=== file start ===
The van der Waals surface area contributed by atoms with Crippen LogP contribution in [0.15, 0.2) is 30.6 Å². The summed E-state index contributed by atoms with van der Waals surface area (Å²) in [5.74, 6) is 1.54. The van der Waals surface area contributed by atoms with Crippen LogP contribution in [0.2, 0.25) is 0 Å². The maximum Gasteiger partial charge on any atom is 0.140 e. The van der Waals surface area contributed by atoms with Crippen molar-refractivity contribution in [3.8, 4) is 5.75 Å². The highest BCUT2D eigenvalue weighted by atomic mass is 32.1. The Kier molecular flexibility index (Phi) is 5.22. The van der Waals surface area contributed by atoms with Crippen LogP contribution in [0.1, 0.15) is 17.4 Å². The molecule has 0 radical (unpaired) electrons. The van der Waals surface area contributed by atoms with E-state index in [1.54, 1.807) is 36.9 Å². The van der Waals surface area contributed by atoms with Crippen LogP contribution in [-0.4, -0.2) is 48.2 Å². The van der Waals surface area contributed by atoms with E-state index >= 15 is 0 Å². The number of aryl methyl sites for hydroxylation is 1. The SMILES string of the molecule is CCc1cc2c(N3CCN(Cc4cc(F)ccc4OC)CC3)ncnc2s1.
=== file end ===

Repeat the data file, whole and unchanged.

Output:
The van der Waals surface area contributed by atoms with Crippen LogP contribution in [0.15, 0.2) is 30.6 Å². The summed E-state index contributed by atoms with van der Waals surface area (Å²) in [5.74, 6) is 1.54. The van der Waals surface area contributed by atoms with Crippen LogP contribution in [0.2, 0.25) is 0 Å². The maximum Gasteiger partial charge on any atom is 0.140 e. The van der Waals surface area contributed by atoms with Crippen molar-refractivity contribution in [3.8, 4) is 5.75 Å². The highest BCUT2D eigenvalue weighted by atomic mass is 32.1. The Kier molecular flexibility index (Phi) is 5.22. The van der Waals surface area contributed by atoms with Crippen LogP contribution in [0.1, 0.15) is 17.4 Å². The molecule has 0 radical (unpaired) electrons. The van der Waals surface area contributed by atoms with E-state index in [1.54, 1.807) is 36.9 Å². The van der Waals surface area contributed by atoms with Crippen LogP contribution in [-0.4, -0.2) is 48.2 Å². The van der Waals surface area contributed by atoms with E-state index >= 15 is 0 Å². The number of aryl methyl sites for hydroxylation is 1. The SMILES string of the molecule is CCc1cc2c(N3CCN(Cc4cc(F)ccc4OC)CC3)ncnc2s1.